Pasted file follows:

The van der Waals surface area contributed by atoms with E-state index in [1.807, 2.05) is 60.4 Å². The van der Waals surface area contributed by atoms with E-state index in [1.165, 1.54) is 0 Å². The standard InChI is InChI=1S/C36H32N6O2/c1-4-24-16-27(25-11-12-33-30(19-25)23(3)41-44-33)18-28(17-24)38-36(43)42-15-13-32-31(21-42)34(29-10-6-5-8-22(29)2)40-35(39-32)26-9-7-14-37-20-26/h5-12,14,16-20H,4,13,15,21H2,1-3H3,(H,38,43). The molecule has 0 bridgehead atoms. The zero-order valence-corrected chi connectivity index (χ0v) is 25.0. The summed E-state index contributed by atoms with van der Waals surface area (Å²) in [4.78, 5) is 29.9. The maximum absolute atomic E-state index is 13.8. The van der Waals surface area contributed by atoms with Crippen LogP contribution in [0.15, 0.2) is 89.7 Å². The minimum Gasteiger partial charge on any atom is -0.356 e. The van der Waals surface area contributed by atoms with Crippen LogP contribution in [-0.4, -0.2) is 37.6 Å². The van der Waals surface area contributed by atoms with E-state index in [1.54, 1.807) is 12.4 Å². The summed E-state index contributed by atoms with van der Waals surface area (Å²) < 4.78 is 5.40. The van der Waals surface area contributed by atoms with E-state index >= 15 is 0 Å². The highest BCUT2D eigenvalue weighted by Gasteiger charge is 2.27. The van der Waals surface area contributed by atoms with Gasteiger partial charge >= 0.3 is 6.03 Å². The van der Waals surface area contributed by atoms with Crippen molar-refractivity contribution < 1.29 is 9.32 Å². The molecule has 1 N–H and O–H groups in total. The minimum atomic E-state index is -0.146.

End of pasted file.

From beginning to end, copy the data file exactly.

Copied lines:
The van der Waals surface area contributed by atoms with E-state index in [1.807, 2.05) is 60.4 Å². The van der Waals surface area contributed by atoms with E-state index in [1.165, 1.54) is 0 Å². The standard InChI is InChI=1S/C36H32N6O2/c1-4-24-16-27(25-11-12-33-30(19-25)23(3)41-44-33)18-28(17-24)38-36(43)42-15-13-32-31(21-42)34(29-10-6-5-8-22(29)2)40-35(39-32)26-9-7-14-37-20-26/h5-12,14,16-20H,4,13,15,21H2,1-3H3,(H,38,43). The molecule has 0 bridgehead atoms. The zero-order valence-corrected chi connectivity index (χ0v) is 25.0. The summed E-state index contributed by atoms with van der Waals surface area (Å²) in [4.78, 5) is 29.9. The maximum absolute atomic E-state index is 13.8. The van der Waals surface area contributed by atoms with Crippen LogP contribution in [0.15, 0.2) is 89.7 Å². The minimum Gasteiger partial charge on any atom is -0.356 e. The van der Waals surface area contributed by atoms with Crippen LogP contribution in [-0.4, -0.2) is 37.6 Å². The van der Waals surface area contributed by atoms with E-state index in [1.54, 1.807) is 12.4 Å². The summed E-state index contributed by atoms with van der Waals surface area (Å²) < 4.78 is 5.40. The van der Waals surface area contributed by atoms with E-state index >= 15 is 0 Å². The highest BCUT2D eigenvalue weighted by Gasteiger charge is 2.27. The van der Waals surface area contributed by atoms with Gasteiger partial charge >= 0.3 is 6.03 Å². The van der Waals surface area contributed by atoms with Crippen molar-refractivity contribution < 1.29 is 9.32 Å². The molecule has 1 N–H and O–H groups in total. The minimum atomic E-state index is -0.146.